In spite of the foregoing and notwithstanding the Buyer’s obligation to return the Agreement duly signed, the Buyer’s nomination of a performing vessel shall signify binding acceptance of all the terms and conditions of this Agreement, even if the Buyer has not executed this Agreement.”

(emphasis ours)


Between 20 March and 18 April 2017, the parties discussed the details of the Draft Contract. All the terms were finally agreed and Avra executed the final draft of the Draft Contract on 18 April 2017 and send the same to China Coal asking the latter to execute the final draft and to return a scanned copy to Avra.  China Coal however did not execute the Draft Contract.

 The trial judge found that there was a binding contract between the parties by virtue of the exchange of the 4 emails on 29 March 2017. However, the judge appeared to have omitted to consider the effect of clause 26 in the draft Contract on the said exchange of emails and the effect of the prior course of dealings between the parties.


  • Prior course of dealings between the parties

 Prior to the transaction that give rise to the dispute between the parties, there were 3 transactions that took place between China Coal and Avra where Avra used its standard form contract containing clause 26. The two transactions between the parties in 2016 and 2017 were uneventful but the 2015 dealing was relevant to the dispute between the parties. The Court of Appeal at [14] of the Judgment summarised the gist of the relevance of the 2015 dealing:

“In the 2015 dealing, the parties’ positions were reversed – it was Avra who failed to execute the draft formal contract and China Coal who insisted that the parties had nevertheless entered into a concluded contract. Avra informed China Coal that it was unable to meet the agreed laycan due to its supplier’s difficulties, and proposed a new laycan which would delay delivery by 15 days. China Coal did not accept the new laycan, replying instead that Avra’s delay had caused China Coal to breach its own delivery obligations in an onward sale and that its legal team would “follow [up on] the issue” with Avra soon. But China Coal did not follow up with any legal action against Avra on the 2015 dealing.”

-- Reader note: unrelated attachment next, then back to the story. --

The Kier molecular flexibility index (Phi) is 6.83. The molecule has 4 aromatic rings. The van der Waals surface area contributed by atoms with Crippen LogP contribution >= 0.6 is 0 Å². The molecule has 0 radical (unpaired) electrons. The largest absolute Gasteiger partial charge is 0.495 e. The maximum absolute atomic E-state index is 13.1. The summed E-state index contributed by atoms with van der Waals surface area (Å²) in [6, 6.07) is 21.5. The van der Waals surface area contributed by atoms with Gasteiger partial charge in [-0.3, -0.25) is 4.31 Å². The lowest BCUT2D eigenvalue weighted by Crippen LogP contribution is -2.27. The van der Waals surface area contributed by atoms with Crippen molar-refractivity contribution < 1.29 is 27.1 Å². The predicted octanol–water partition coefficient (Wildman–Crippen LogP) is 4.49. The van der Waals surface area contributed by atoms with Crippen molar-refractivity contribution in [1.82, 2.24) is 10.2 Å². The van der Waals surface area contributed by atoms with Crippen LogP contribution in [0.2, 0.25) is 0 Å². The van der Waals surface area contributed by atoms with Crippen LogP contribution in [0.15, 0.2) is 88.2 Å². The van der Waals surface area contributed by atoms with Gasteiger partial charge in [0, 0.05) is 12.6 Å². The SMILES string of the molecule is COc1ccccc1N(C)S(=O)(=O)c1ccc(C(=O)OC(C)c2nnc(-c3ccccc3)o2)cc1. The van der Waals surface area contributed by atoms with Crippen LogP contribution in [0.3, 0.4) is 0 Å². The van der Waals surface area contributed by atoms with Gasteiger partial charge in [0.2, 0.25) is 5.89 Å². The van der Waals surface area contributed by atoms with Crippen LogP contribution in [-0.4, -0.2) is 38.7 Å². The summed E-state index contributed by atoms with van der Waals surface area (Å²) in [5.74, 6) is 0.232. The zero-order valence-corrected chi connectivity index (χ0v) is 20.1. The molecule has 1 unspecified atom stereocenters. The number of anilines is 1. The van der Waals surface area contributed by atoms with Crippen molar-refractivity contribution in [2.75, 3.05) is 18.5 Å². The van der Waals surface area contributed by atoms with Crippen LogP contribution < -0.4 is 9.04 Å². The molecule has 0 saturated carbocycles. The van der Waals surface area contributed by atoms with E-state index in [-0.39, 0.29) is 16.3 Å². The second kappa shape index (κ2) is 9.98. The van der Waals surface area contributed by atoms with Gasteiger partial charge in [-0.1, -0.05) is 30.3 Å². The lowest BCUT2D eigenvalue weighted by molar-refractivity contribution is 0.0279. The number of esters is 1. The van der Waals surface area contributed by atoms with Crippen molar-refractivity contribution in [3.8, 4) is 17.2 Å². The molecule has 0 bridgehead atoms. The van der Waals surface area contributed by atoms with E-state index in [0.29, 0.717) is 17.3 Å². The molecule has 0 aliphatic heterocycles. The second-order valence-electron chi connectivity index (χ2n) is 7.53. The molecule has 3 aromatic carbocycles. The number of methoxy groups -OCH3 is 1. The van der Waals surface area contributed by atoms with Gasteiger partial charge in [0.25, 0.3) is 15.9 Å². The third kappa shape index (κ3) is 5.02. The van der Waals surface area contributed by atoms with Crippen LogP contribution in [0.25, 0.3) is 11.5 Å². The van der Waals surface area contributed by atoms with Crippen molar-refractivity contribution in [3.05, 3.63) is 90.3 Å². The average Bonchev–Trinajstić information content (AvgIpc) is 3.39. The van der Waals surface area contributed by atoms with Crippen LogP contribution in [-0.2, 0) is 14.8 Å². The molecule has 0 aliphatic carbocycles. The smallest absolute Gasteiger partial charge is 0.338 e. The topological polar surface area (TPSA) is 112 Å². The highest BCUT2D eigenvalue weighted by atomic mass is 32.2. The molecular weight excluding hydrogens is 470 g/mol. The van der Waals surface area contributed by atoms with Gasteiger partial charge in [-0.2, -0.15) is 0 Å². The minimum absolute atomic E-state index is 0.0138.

The Court of Appeal’s Decision

 The Court of Appeal, on the facts of the dispute between the parties, found that there was no binding contract formed based on the exchange of the four emails on 29 March 2017.

In the Judgment, the Court provided a useful summary of the legal principles to be considered in relation to the determination of the binding nature of an agreement at [24] of the Judgment:

“The inquiry into the formation of a contract is an objective one. The court looks at the parties’ objective intentions as disclosed by their correspondence and interactions and in the light of the relevant background against which the contract has allegedly been made. This includes the industry the parties are in, the character of the documents allegedly containing the contract as well as the course of dealings between the parties. In order to conduct the objective assessment, the whole course of the parties’ negotiations, both before and after the alleged date of contracting, must be considered. Finally, even if the parties have reached agreement on all the terms of the proposed contract, they may nevertheless intend that the contract shall not become binding until some further condition like the execution of a formal document has been fulfilled.”

(emphasis ours)

At [29] of the Judgment:

“Clause 26 is not a plain vanilla entire agreement clause, as would have been the case had it only contained paragraph 1. The parties saw fit to provide, by way of paragraphs 2 and 3, for two exclusive situations in which the contract would come into existence (that is, by signature, or by the buyer’s nomination of a performing vessel). Since the parties made careful provision for the mode of operation of their contract, the clear wording of cl 26 in its entirety should be upheld.”